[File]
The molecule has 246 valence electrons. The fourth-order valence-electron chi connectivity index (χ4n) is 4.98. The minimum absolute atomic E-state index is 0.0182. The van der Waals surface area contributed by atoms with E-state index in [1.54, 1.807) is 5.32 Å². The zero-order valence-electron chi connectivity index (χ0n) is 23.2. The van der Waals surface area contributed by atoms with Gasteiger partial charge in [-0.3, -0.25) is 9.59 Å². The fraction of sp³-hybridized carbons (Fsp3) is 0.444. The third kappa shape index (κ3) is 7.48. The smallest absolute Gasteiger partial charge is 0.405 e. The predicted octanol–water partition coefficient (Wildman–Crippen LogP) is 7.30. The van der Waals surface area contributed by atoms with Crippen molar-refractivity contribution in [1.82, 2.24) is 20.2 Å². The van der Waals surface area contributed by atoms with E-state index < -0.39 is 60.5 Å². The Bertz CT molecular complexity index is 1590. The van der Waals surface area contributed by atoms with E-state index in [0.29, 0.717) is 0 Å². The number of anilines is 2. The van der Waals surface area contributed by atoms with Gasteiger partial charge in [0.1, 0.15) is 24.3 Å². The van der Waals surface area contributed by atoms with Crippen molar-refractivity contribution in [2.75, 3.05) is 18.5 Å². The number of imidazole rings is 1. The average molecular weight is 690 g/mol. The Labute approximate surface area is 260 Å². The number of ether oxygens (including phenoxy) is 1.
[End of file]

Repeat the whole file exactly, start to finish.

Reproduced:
The molecule has 246 valence electrons. The fourth-order valence-electron chi connectivity index (χ4n) is 4.98. The minimum absolute atomic E-state index is 0.0182. The van der Waals surface area contributed by atoms with E-state index in [1.54, 1.807) is 5.32 Å². The zero-order valence-electron chi connectivity index (χ0n) is 23.2. The van der Waals surface area contributed by atoms with Gasteiger partial charge in [-0.3, -0.25) is 9.59 Å². The fraction of sp³-hybridized carbons (Fsp3) is 0.444. The third kappa shape index (κ3) is 7.48. The smallest absolute Gasteiger partial charge is 0.405 e. The predicted octanol–water partition coefficient (Wildman–Crippen LogP) is 7.30. The van der Waals surface area contributed by atoms with Crippen molar-refractivity contribution in [1.82, 2.24) is 20.2 Å². The van der Waals surface area contributed by atoms with E-state index < -0.39 is 60.5 Å². The Bertz CT molecular complexity index is 1590. The van der Waals surface area contributed by atoms with E-state index in [0.29, 0.717) is 0 Å². The number of anilines is 2. The van der Waals surface area contributed by atoms with Gasteiger partial charge in [0.1, 0.15) is 24.3 Å². The van der Waals surface area contributed by atoms with Crippen molar-refractivity contribution in [2.75, 3.05) is 18.5 Å². The number of imidazole rings is 1. The average molecular weight is 690 g/mol. The Labute approximate surface area is 260 Å². The number of ether oxygens (including phenoxy) is 1.